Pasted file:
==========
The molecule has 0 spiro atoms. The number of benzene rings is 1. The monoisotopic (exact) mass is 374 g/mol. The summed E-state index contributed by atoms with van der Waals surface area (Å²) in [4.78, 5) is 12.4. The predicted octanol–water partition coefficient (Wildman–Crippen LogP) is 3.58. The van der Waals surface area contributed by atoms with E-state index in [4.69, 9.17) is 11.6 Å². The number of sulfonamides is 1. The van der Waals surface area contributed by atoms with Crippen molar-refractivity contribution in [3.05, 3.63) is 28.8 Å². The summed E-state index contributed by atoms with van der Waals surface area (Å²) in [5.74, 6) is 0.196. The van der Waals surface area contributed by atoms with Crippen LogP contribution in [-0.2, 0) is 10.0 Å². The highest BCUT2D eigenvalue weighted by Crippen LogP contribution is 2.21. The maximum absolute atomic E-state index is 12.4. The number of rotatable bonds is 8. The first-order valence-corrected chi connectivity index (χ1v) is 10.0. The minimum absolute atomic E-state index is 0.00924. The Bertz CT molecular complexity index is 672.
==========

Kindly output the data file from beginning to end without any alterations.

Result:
The molecule has 0 spiro atoms. The number of benzene rings is 1. The monoisotopic (exact) mass is 374 g/mol. The summed E-state index contributed by atoms with van der Waals surface area (Å²) in [4.78, 5) is 12.4. The predicted octanol–water partition coefficient (Wildman–Crippen LogP) is 3.58. The van der Waals surface area contributed by atoms with E-state index in [4.69, 9.17) is 11.6 Å². The number of sulfonamides is 1. The van der Waals surface area contributed by atoms with Crippen molar-refractivity contribution in [3.05, 3.63) is 28.8 Å². The summed E-state index contributed by atoms with van der Waals surface area (Å²) in [5.74, 6) is 0.196. The van der Waals surface area contributed by atoms with Crippen LogP contribution in [-0.2, 0) is 10.0 Å². The highest BCUT2D eigenvalue weighted by Crippen LogP contribution is 2.21. The maximum absolute atomic E-state index is 12.4. The number of rotatable bonds is 8. The first-order valence-corrected chi connectivity index (χ1v) is 10.0. The minimum absolute atomic E-state index is 0.00924. The Bertz CT molecular complexity index is 672.